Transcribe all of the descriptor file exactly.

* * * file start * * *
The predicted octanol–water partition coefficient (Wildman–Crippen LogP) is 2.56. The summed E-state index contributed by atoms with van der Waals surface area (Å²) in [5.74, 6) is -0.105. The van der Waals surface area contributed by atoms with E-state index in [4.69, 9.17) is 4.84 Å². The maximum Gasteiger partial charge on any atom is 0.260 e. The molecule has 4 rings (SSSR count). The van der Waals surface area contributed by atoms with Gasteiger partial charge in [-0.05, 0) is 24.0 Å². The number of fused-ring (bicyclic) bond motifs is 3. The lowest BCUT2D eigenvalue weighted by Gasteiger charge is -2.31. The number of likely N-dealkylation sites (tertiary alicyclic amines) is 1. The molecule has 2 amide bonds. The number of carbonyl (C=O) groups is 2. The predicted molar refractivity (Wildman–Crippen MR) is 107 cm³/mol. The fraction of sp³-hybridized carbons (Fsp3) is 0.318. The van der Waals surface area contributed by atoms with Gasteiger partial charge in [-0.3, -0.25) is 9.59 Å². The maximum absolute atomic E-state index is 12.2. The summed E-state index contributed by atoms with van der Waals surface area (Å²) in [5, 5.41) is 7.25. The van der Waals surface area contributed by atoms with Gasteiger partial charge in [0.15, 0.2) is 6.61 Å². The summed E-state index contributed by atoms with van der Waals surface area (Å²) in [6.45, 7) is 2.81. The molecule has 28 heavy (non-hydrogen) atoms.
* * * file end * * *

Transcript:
The predicted octanol–water partition coefficient (Wildman–Crippen LogP) is 2.56. The summed E-state index contributed by atoms with van der Waals surface area (Å²) in [5.74, 6) is -0.105. The van der Waals surface area contributed by atoms with E-state index in [4.69, 9.17) is 4.84 Å². The maximum Gasteiger partial charge on any atom is 0.260 e. The molecule has 4 rings (SSSR count). The van der Waals surface area contributed by atoms with Gasteiger partial charge in [-0.05, 0) is 24.0 Å². The number of fused-ring (bicyclic) bond motifs is 3. The lowest BCUT2D eigenvalue weighted by Gasteiger charge is -2.31. The number of likely N-dealkylation sites (tertiary alicyclic amines) is 1. The molecule has 2 amide bonds. The number of carbonyl (C=O) groups is 2. The predicted molar refractivity (Wildman–Crippen MR) is 107 cm³/mol. The fraction of sp³-hybridized carbons (Fsp3) is 0.318. The van der Waals surface area contributed by atoms with Gasteiger partial charge in [-0.3, -0.25) is 9.59 Å². The maximum absolute atomic E-state index is 12.2. The summed E-state index contributed by atoms with van der Waals surface area (Å²) in [5, 5.41) is 7.25. The van der Waals surface area contributed by atoms with Gasteiger partial charge in [0.15, 0.2) is 6.61 Å². The summed E-state index contributed by atoms with van der Waals surface area (Å²) in [6.45, 7) is 2.81. The molecule has 28 heavy (non-hydrogen) atoms.